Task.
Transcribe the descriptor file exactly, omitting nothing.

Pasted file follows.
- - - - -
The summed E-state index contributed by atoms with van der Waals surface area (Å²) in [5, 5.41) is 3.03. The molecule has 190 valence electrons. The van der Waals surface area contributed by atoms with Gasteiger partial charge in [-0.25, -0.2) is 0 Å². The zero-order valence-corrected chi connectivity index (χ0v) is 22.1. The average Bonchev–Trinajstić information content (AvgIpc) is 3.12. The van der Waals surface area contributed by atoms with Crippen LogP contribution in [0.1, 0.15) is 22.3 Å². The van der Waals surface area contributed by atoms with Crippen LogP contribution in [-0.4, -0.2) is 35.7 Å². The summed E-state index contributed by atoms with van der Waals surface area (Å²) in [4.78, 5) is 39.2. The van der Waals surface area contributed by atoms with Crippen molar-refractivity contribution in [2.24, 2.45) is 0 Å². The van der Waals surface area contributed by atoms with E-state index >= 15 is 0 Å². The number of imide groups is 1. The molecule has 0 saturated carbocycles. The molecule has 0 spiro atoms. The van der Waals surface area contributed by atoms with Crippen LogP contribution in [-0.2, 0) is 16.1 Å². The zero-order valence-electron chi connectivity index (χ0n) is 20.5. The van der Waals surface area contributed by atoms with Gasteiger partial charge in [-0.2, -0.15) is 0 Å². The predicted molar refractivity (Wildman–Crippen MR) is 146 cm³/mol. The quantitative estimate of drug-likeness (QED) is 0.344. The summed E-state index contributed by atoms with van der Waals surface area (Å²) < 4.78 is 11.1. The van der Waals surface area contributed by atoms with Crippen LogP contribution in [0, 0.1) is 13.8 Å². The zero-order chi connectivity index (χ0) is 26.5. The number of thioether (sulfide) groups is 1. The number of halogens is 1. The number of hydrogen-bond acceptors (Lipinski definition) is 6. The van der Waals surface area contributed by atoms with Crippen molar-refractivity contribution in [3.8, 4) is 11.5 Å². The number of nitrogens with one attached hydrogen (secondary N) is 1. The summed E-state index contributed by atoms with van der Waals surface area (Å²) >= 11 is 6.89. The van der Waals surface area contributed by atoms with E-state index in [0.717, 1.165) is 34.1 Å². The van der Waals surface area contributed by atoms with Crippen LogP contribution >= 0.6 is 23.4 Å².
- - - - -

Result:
The summed E-state index contributed by atoms with van der Waals surface area (Å²) in [5, 5.41) is 3.03. The molecule has 190 valence electrons. The van der Waals surface area contributed by atoms with Gasteiger partial charge in [-0.25, -0.2) is 0 Å². The zero-order valence-corrected chi connectivity index (χ0v) is 22.1. The average Bonchev–Trinajstić information content (AvgIpc) is 3.12. The van der Waals surface area contributed by atoms with Crippen LogP contribution in [0.1, 0.15) is 22.3 Å². The van der Waals surface area contributed by atoms with Crippen LogP contribution in [-0.4, -0.2) is 35.7 Å². The summed E-state index contributed by atoms with van der Waals surface area (Å²) in [4.78, 5) is 39.2. The van der Waals surface area contributed by atoms with Crippen molar-refractivity contribution in [2.24, 2.45) is 0 Å². The van der Waals surface area contributed by atoms with E-state index >= 15 is 0 Å². The number of imide groups is 1. The molecule has 0 saturated carbocycles. The molecule has 0 spiro atoms. The van der Waals surface area contributed by atoms with Crippen LogP contribution in [-0.2, 0) is 16.1 Å². The zero-order valence-electron chi connectivity index (χ0n) is 20.5. The van der Waals surface area contributed by atoms with Gasteiger partial charge in [-0.2, -0.15) is 0 Å². The predicted molar refractivity (Wildman–Crippen MR) is 146 cm³/mol. The quantitative estimate of drug-likeness (QED) is 0.344. The summed E-state index contributed by atoms with van der Waals surface area (Å²) < 4.78 is 11.1. The van der Waals surface area contributed by atoms with Crippen LogP contribution in [0, 0.1) is 13.8 Å². The zero-order chi connectivity index (χ0) is 26.5. The number of thioether (sulfide) groups is 1. The number of halogens is 1. The number of hydrogen-bond acceptors (Lipinski definition) is 6. The van der Waals surface area contributed by atoms with Crippen molar-refractivity contribution in [3.8, 4) is 11.5 Å². The number of nitrogens with one attached hydrogen (secondary N) is 1. The summed E-state index contributed by atoms with van der Waals surface area (Å²) >= 11 is 6.89. The van der Waals surface area contributed by atoms with E-state index in [0.717, 1.165) is 34.1 Å². The van der Waals surface area contributed by atoms with Crippen LogP contribution >= 0.6 is 23.4 Å².